Back to the Moncton show, SRV and his band were on fire.  They played every song I wanted to hear and songs I had never heard before.  I can’t say for sure, but I think he played Little Wing and if he did it would have been the first time I heard the remarkable Jimi Hendrix classic.  And again, I was pressed up against the four-foot high stage at his feet the whole time, and again he delivered his no-drug spiel.

At one point he dropped his guitar pick.  He grabbed another off of his mic stand while I stretched to reach the fallen souvenir.  My feet dangling straight out behind me I just managed to grab it, a pick gouged and grinded from just an hour of play and embedded with the DNA of one of my heroes.  

A soon as the show ended I approached a teenaged security kid-for-hire and offered him $5 for his backstage access pass.  He was almost as delighted as I was with the transaction.

The backstage meet-and-greet wasn’t backstage at all, it was in the floor section of the arena, where the band members milled around chatting with about a dozen or so backstage pass holders as employees packed up the floor seats around us.

I spoke with Tommy Shannon and the other members of Double Trouble and got some autographs.  I spoke with Brian Setzer and sputtered about how great the set was, and likely told him how I regretted missing the band when I had the chance to see them several years before in Toronto.  After a while I noticed only two people speaking with Stevie Ray Vaughan so I sidled up and waited my turn.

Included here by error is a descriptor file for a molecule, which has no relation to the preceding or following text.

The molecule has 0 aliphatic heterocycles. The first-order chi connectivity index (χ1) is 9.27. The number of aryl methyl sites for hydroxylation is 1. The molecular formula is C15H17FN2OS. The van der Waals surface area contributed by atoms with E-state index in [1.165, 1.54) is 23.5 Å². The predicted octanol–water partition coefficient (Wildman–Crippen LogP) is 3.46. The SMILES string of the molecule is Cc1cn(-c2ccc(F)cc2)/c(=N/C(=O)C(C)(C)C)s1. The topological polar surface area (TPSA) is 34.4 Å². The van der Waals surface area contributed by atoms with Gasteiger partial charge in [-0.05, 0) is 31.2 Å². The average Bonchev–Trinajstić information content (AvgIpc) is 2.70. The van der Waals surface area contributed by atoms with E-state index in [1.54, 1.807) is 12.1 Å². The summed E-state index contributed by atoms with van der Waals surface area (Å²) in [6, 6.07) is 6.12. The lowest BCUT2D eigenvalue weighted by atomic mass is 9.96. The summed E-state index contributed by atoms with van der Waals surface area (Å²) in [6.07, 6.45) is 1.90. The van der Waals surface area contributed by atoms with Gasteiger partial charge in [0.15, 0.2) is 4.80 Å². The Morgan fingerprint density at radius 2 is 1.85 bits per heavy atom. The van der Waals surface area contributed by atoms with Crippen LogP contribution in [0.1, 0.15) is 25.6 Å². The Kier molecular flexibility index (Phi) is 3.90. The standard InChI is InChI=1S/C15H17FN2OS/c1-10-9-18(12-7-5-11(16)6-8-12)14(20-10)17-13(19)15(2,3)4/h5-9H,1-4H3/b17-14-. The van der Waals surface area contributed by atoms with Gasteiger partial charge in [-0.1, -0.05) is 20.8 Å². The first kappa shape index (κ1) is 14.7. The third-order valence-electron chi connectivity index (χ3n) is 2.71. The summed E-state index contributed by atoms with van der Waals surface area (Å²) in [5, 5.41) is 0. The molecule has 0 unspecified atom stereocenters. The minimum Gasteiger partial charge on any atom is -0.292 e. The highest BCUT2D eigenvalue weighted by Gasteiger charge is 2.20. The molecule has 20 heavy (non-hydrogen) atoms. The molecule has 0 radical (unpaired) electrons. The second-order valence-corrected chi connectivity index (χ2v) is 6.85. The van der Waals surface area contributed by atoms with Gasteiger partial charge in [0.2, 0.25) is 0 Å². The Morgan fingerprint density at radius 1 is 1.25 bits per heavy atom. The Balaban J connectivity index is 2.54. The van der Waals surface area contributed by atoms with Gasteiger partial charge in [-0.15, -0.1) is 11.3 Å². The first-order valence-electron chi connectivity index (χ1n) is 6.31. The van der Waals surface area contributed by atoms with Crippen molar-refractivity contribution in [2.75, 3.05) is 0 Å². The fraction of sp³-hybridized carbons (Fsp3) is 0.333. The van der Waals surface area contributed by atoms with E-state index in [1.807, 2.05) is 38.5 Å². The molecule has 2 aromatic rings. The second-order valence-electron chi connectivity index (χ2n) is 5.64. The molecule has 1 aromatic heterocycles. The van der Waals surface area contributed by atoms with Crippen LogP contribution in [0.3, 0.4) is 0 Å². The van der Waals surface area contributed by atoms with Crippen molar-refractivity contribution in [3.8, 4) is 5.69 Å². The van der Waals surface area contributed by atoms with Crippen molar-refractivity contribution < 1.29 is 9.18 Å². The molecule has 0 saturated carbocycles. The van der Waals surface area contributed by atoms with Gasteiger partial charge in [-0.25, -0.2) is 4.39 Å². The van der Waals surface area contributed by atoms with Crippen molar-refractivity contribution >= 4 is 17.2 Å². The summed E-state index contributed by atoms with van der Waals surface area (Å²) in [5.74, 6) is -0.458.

He greeted me with a big smile steeped in Southern hospitality and I sputtered about how much I liked the show, how I was a budding guitarist myself and blahblah-blather.  At one point he interrupted me.

“Well, what’s you’re deal, what do you do for a living?” he asked.

A bit taken aback I told him I was in high school.  He mentioned that I looked a bit old to be a high school student so I told him how I had quit school for a few years and moved away and worked and had eventually returned to school with plans to attend university.  Believe it or not, we talked about the reasons I left school and all kinds of things, until I finally mentioned the story about that time I saw him back in Fredericton and how inspired I was with his sobriety soliloquy.

He looked at me and said, “Todd, I can’t tell you what it means to me to hear you say that.  I’ve been standing up there for months saying my piece every night and I always think people are just waiting for me to shut up and get back to playing.  To be honest I usually feel pretty dumb up there saying all that stuff.

“It’s so good to hear that it actually reached someone,” he told me.  

I swear we spoke for five to ten minutes, just he and I and nobody left waiting to speak with him.  He signed his autograph “To Todd, thanks for caring” in the most immaculate handwriting you can find.  Brian Setzer’s autograph is on the back.

We had stood eye-to-eye, Stevie Ray Vaughan and I, two men talking real talk.  The significance and emotion of the moment grows in me over the years, and while I can’t possibly put my feelings into words maybe, just maybe as an old drooling relic spewing stories alone in some asylum I’ll have honed the tale well enough to fully express the experience.

And then a year and eighteen days later he was gone.  One of the greatest blues guitarists of all time, stolen from our realm at the tragic age of 35, pilot error.